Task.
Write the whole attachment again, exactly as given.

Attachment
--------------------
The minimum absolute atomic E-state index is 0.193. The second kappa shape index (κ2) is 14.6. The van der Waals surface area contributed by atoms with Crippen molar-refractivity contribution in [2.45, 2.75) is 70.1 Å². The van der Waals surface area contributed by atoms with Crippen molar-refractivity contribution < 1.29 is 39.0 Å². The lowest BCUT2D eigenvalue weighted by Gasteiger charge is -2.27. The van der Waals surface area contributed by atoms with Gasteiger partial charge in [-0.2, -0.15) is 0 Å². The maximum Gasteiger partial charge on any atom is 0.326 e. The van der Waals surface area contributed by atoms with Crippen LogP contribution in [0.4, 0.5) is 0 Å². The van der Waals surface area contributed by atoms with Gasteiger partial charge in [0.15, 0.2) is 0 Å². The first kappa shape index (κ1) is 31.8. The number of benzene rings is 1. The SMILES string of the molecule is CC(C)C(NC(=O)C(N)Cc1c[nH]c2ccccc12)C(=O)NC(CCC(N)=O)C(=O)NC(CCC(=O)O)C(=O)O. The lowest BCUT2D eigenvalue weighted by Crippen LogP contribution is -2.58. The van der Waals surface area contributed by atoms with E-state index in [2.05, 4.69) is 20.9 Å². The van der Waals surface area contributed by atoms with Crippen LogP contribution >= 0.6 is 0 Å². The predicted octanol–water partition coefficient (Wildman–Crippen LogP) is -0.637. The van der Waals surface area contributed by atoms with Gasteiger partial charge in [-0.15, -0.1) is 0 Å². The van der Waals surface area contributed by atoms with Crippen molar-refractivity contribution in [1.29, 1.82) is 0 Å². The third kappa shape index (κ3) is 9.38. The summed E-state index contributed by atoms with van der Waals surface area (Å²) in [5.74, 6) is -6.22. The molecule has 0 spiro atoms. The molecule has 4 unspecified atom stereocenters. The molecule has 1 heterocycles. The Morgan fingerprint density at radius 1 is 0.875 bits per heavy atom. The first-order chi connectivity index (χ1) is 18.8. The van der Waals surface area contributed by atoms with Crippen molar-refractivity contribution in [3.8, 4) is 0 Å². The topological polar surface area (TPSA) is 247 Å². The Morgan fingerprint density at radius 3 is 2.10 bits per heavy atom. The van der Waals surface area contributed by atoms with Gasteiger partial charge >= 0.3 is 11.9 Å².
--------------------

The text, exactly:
The minimum absolute atomic E-state index is 0.193. The second kappa shape index (κ2) is 14.6. The van der Waals surface area contributed by atoms with Crippen molar-refractivity contribution in [2.45, 2.75) is 70.1 Å². The van der Waals surface area contributed by atoms with Crippen molar-refractivity contribution < 1.29 is 39.0 Å². The lowest BCUT2D eigenvalue weighted by Gasteiger charge is -2.27. The van der Waals surface area contributed by atoms with Gasteiger partial charge in [-0.2, -0.15) is 0 Å². The maximum Gasteiger partial charge on any atom is 0.326 e. The van der Waals surface area contributed by atoms with Crippen LogP contribution in [0.4, 0.5) is 0 Å². The van der Waals surface area contributed by atoms with Gasteiger partial charge in [0.15, 0.2) is 0 Å². The first kappa shape index (κ1) is 31.8. The number of benzene rings is 1. The SMILES string of the molecule is CC(C)C(NC(=O)C(N)Cc1c[nH]c2ccccc12)C(=O)NC(CCC(N)=O)C(=O)NC(CCC(=O)O)C(=O)O. The lowest BCUT2D eigenvalue weighted by Crippen LogP contribution is -2.58. The van der Waals surface area contributed by atoms with E-state index in [2.05, 4.69) is 20.9 Å². The van der Waals surface area contributed by atoms with Crippen LogP contribution >= 0.6 is 0 Å². The predicted octanol–water partition coefficient (Wildman–Crippen LogP) is -0.637. The van der Waals surface area contributed by atoms with Gasteiger partial charge in [-0.15, -0.1) is 0 Å². The van der Waals surface area contributed by atoms with Crippen molar-refractivity contribution in [1.29, 1.82) is 0 Å². The third kappa shape index (κ3) is 9.38. The summed E-state index contributed by atoms with van der Waals surface area (Å²) in [5.74, 6) is -6.22. The molecule has 0 spiro atoms. The molecule has 4 unspecified atom stereocenters. The molecule has 1 heterocycles. The Morgan fingerprint density at radius 1 is 0.875 bits per heavy atom. The first-order chi connectivity index (χ1) is 18.8. The van der Waals surface area contributed by atoms with Crippen molar-refractivity contribution in [3.8, 4) is 0 Å². The topological polar surface area (TPSA) is 247 Å². The Morgan fingerprint density at radius 3 is 2.10 bits per heavy atom. The van der Waals surface area contributed by atoms with Gasteiger partial charge >= 0.3 is 11.9 Å².